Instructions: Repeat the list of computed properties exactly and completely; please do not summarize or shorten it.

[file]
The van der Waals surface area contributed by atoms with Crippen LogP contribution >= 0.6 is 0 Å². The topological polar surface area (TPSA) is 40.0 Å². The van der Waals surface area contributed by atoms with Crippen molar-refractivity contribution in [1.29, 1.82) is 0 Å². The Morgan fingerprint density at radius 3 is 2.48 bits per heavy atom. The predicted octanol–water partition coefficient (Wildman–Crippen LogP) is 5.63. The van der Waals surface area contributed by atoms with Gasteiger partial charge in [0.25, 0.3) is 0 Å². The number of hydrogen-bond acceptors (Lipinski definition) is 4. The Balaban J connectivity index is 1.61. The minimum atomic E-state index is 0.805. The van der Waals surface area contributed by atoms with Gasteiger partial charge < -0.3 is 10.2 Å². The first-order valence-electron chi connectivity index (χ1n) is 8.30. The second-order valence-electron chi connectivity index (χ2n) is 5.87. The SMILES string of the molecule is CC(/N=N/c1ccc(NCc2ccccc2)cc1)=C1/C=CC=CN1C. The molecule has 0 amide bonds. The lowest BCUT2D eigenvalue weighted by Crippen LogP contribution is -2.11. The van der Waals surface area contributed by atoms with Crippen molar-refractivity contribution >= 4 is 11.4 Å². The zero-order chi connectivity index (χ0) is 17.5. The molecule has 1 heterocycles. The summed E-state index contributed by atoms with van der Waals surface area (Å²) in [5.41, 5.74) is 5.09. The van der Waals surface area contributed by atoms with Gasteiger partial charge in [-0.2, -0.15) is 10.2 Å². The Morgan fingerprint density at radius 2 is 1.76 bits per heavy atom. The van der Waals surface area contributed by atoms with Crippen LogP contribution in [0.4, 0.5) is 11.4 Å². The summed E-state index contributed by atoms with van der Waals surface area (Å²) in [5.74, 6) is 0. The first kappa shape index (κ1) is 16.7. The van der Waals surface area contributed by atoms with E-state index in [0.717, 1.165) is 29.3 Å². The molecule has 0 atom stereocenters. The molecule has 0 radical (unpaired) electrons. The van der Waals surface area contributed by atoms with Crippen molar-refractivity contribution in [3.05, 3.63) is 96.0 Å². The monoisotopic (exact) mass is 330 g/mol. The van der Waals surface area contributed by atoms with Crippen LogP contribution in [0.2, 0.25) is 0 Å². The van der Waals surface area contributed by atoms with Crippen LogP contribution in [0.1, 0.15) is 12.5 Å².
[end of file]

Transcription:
The van der Waals surface area contributed by atoms with Crippen LogP contribution >= 0.6 is 0 Å². The topological polar surface area (TPSA) is 40.0 Å². The van der Waals surface area contributed by atoms with Crippen molar-refractivity contribution in [1.29, 1.82) is 0 Å². The Morgan fingerprint density at radius 3 is 2.48 bits per heavy atom. The predicted octanol–water partition coefficient (Wildman–Crippen LogP) is 5.63. The van der Waals surface area contributed by atoms with Gasteiger partial charge in [0.25, 0.3) is 0 Å². The number of hydrogen-bond acceptors (Lipinski definition) is 4. The Balaban J connectivity index is 1.61. The minimum atomic E-state index is 0.805. The van der Waals surface area contributed by atoms with Gasteiger partial charge < -0.3 is 10.2 Å². The first-order valence-electron chi connectivity index (χ1n) is 8.30. The second-order valence-electron chi connectivity index (χ2n) is 5.87. The SMILES string of the molecule is CC(/N=N/c1ccc(NCc2ccccc2)cc1)=C1/C=CC=CN1C. The molecule has 0 amide bonds. The lowest BCUT2D eigenvalue weighted by Crippen LogP contribution is -2.11. The van der Waals surface area contributed by atoms with Crippen molar-refractivity contribution >= 4 is 11.4 Å². The zero-order chi connectivity index (χ0) is 17.5. The molecule has 1 heterocycles. The summed E-state index contributed by atoms with van der Waals surface area (Å²) in [5.41, 5.74) is 5.09. The van der Waals surface area contributed by atoms with Gasteiger partial charge in [-0.2, -0.15) is 10.2 Å². The Morgan fingerprint density at radius 2 is 1.76 bits per heavy atom. The van der Waals surface area contributed by atoms with Crippen LogP contribution in [0.4, 0.5) is 11.4 Å². The summed E-state index contributed by atoms with van der Waals surface area (Å²) in [5.74, 6) is 0. The first kappa shape index (κ1) is 16.7. The van der Waals surface area contributed by atoms with E-state index in [0.717, 1.165) is 29.3 Å². The molecule has 0 atom stereocenters. The molecule has 0 radical (unpaired) electrons. The van der Waals surface area contributed by atoms with Crippen molar-refractivity contribution in [3.05, 3.63) is 96.0 Å². The monoisotopic (exact) mass is 330 g/mol. The van der Waals surface area contributed by atoms with Crippen LogP contribution in [0.2, 0.25) is 0 Å². The van der Waals surface area contributed by atoms with Crippen LogP contribution in [0.1, 0.15) is 12.5 Å².